The US Food and Drug Administration warns of a shortage of medicines used by millions of people to treat high blood pressure. The drugs known as ARBs or angiotensin II receptor blockers contain valsartan.
"Valsartan products are shortages, and we know that other types of products may soon be in short supply," FDA Commissioner Dr. Scott Gottlieb and FDA director Janet Woodcock said in a statement released Friday.
The alert is being recalled from the market as a growing list of medicines containing valsartan, losartan and irbesartan because they contain an impurity that is a cancer risk.
This contamination was discovered in July when FDA lab tests found that some medications that contained valsartan were contaminated with a chemical called NDMA, an environmental pollutant and possibly a carcinogen. The manufacturing process might have "resulted from the reuse of materials such as solvents "can result.
The FDA is testing all ARBs for these impurities. He had to design a special test after learning that some ingredients imported from a Chinese company, Zhejiang Huahai Pharmaceuticals, were contaminated.
The FDA had alerted Zhejiang Huahai Pharmaceuticals to an import alert at the end of September, which means all active pharmaceuticals. Products and finished products of the company are not allowed to enter the US. The FDA made this decision after inspecting the device, revealing "systemic monitoring issues that may have created the conditions for quality issues".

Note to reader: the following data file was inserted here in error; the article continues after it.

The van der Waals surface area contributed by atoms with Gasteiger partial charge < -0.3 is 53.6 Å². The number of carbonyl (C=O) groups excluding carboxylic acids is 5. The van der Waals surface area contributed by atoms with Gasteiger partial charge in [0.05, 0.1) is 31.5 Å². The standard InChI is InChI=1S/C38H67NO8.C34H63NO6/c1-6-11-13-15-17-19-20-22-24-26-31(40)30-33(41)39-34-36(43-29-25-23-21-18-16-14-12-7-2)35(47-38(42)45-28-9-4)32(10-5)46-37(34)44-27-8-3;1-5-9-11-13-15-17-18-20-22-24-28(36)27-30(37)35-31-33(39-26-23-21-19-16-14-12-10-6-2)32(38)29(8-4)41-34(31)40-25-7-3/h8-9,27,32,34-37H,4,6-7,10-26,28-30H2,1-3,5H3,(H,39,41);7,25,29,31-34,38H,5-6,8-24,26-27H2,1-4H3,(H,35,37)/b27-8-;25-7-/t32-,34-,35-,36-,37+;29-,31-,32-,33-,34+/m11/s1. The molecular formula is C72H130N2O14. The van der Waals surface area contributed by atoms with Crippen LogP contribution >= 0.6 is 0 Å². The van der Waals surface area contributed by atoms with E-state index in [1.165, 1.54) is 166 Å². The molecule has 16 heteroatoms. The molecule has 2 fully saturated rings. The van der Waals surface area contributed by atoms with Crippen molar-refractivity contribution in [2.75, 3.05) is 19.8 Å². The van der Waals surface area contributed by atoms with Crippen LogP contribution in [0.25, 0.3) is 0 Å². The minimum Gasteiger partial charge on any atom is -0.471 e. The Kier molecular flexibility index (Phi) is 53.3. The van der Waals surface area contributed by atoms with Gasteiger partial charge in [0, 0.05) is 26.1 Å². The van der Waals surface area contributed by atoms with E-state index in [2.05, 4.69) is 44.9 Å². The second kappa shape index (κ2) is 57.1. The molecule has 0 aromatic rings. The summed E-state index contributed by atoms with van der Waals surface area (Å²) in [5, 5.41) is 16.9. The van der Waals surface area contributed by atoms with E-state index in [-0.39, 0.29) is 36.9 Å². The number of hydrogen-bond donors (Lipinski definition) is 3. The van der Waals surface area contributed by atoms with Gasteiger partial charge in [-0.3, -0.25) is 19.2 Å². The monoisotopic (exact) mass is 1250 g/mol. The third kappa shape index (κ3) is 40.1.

The FDA said the total burden of the stained drugs "appears to be low overall" The agency's concern about the nature of the contamination was not mitigated. The aim, the agency said, "is to reduce the risk of patients receiving low levels of contamination (below acceptable levels) for a short period of time, with the risk that certain ARBs may be missing, which may affect patients "The ability to access the drugs they need".
So far, the long-term risks that NDMA is taking with certain valsartan-containing drugs are not yet known, and the amount of NDMA consumed would play a role in these risks. Erin Michos, Associate Professor and Associate Director of Preventive Cardiology Johns Hopkins Medicine, CNN said in November.
In other words, "The dose makes the poison," she said. "What we know about the dangers of this pollution comes primarily from laboratory studies. It is a toxin that can affect the liver and cause liver fibrosis or scarring and liver tumors in rats. It is thought to be toxic to humans as well, "said Michos.
" In these animal studies, they usually deliver large quantities, so the risk in humans is unlikely to be the same equivalent, "she said.